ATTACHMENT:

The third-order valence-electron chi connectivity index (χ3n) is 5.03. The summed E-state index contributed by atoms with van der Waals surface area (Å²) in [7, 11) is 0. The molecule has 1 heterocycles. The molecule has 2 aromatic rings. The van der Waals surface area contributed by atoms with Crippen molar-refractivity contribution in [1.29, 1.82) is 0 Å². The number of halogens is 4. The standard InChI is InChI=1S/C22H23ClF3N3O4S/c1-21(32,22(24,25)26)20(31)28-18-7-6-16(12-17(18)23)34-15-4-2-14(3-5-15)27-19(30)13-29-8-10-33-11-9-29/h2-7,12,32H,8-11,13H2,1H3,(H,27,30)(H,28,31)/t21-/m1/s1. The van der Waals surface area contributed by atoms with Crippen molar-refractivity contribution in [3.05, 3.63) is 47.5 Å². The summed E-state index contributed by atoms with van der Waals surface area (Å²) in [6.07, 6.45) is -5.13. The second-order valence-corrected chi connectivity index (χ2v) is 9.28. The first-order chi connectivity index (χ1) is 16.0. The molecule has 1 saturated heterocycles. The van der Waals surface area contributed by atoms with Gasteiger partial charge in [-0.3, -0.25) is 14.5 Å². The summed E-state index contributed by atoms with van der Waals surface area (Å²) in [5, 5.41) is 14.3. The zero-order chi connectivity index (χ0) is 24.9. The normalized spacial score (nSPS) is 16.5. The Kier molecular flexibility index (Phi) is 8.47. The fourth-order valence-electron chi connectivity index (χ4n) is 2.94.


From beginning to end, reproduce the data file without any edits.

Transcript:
The third-order valence-electron chi connectivity index (χ3n) is 5.03. The summed E-state index contributed by atoms with van der Waals surface area (Å²) in [7, 11) is 0. The molecule has 1 heterocycles. The molecule has 2 aromatic rings. The van der Waals surface area contributed by atoms with Crippen molar-refractivity contribution in [1.29, 1.82) is 0 Å². The number of halogens is 4. The standard InChI is InChI=1S/C22H23ClF3N3O4S/c1-21(32,22(24,25)26)20(31)28-18-7-6-16(12-17(18)23)34-15-4-2-14(3-5-15)27-19(30)13-29-8-10-33-11-9-29/h2-7,12,32H,8-11,13H2,1H3,(H,27,30)(H,28,31)/t21-/m1/s1. The van der Waals surface area contributed by atoms with Crippen molar-refractivity contribution in [3.05, 3.63) is 47.5 Å². The summed E-state index contributed by atoms with van der Waals surface area (Å²) in [6.07, 6.45) is -5.13. The second-order valence-corrected chi connectivity index (χ2v) is 9.28. The first-order chi connectivity index (χ1) is 16.0. The molecule has 1 saturated heterocycles. The van der Waals surface area contributed by atoms with Gasteiger partial charge in [-0.3, -0.25) is 14.5 Å². The summed E-state index contributed by atoms with van der Waals surface area (Å²) in [5, 5.41) is 14.3. The zero-order chi connectivity index (χ0) is 24.9. The normalized spacial score (nSPS) is 16.5. The Kier molecular flexibility index (Phi) is 8.47. The fourth-order valence-electron chi connectivity index (χ4n) is 2.94.